For producing music, the individual hardware demands of each producer vary dramatically. For those who only use a keyboard and headphones, a coffee table could do. Producers with hardware will need something more specialized.
Generally speaking, a studio desk is a large, multi-level desk with gear rack support. As a result of these simple requirements, hundreds of options for studio desks can be found at any music retailer.
Without further ado, here are my five best studio desks for music production.
Our Favorite Studio Desks
- Studio RTA Producer Station – Best for full-sized pianos
- Output Platform – Best Overall & Best Styling
- WS7500 Studio Desk – Best for Beginners
- Zaor Miza X2 – Best for Professionals
- Omnirax Force 24 Studio Desk – Best for A/V production
Table of Contents
- What to look for?
- Studio RTA Producer Station
- Output Platform
- WS7500 Studio Desk
- Zaor Miza X2
- Omnirax Force 24 Studio Desk
- Compare Desk Dimensions
Who’s it for? Producers with 88 keys
Where to buy:
The Producer Station by Studio RTA is a behemoth of a desk: able to comfortably support an 88 key MIDI controller, the Producer Station lives up to its name. Featuring dual 13U racks under the work surface, a 5U top rack, and a retractable upper shelf, the Producer Station can support an entire studio’s worth of production gear. What makes the Producer Station so iconic are the quality-of-life features included, such as two headphone hooks for storage, locking wheel casters for transportation, and a CD rack for storing physical audio.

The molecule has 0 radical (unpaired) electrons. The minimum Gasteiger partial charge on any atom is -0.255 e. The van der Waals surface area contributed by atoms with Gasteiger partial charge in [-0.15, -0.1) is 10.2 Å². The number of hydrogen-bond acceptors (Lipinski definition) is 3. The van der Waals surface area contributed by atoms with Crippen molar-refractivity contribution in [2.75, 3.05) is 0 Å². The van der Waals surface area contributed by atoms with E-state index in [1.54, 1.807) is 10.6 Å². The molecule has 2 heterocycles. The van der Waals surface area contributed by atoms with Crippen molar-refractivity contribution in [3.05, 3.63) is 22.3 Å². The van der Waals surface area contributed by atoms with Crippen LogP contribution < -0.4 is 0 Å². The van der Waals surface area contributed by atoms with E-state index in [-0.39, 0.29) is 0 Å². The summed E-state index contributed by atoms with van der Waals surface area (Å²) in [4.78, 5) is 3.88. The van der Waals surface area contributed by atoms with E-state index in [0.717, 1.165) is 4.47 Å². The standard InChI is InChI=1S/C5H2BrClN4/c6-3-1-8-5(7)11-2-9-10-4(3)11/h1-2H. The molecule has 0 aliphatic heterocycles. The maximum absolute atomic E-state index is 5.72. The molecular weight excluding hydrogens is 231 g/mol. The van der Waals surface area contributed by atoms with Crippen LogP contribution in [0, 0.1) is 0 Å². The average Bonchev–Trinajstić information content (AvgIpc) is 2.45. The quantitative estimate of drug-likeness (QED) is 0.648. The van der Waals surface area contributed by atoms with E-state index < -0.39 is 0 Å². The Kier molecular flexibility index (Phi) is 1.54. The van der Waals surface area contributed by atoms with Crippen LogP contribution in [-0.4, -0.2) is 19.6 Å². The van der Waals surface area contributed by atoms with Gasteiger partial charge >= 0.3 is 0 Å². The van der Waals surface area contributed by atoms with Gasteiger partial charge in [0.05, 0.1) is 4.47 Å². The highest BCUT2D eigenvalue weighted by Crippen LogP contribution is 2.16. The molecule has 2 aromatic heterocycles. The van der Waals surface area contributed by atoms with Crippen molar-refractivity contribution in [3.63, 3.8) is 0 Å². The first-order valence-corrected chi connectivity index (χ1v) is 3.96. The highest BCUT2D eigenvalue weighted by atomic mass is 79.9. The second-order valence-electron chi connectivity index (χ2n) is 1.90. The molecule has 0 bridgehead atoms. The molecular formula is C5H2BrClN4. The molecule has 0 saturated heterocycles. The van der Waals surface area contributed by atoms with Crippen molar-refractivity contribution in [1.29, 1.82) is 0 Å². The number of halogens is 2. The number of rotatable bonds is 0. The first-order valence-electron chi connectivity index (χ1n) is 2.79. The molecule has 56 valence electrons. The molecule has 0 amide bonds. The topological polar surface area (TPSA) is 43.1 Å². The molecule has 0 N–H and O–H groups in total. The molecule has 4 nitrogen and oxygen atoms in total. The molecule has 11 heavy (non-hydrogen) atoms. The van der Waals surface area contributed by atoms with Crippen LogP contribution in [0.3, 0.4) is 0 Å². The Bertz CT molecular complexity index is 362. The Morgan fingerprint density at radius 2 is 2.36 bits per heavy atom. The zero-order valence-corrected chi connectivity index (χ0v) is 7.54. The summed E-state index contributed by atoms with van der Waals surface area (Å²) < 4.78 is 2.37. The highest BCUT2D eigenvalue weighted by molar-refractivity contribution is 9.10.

When setting up my gear on the Producer Station, I was able to fit 3 27 inch monitors on the top-level comfortably, an 88 key controller on the main surface, two angled Rokit monitors, 2 MPCs, and my keyboard and mouse. One caveat to the desk’s fantastic price is the construction materials, with stained plywood used for the majority of the body. While I would not recommend plywood usually, Studio RTA uses a high-quality supplier, so I have not encountered any issues with warping or bending.
- 26-1/4″ wide slide-out keyboard shelf
- Ergonomic workspace
- Dual 13-space lower racks
- 5-space top rack
- Retractable upper shelf
- Dual headphone hooks
Who’s it for? Producers with Style
Where to buy:
The Output Platform studio desk is an absolute sight to behold. Seemingly the only studio desk created with style in mind, the Platform is a minimalist three-level desk constructed from solid American birch. The Platform’s keyboard tray is wide enough to support most keyboards up to 61 keys and features an integrated cable manager to keep your workspace decluttered.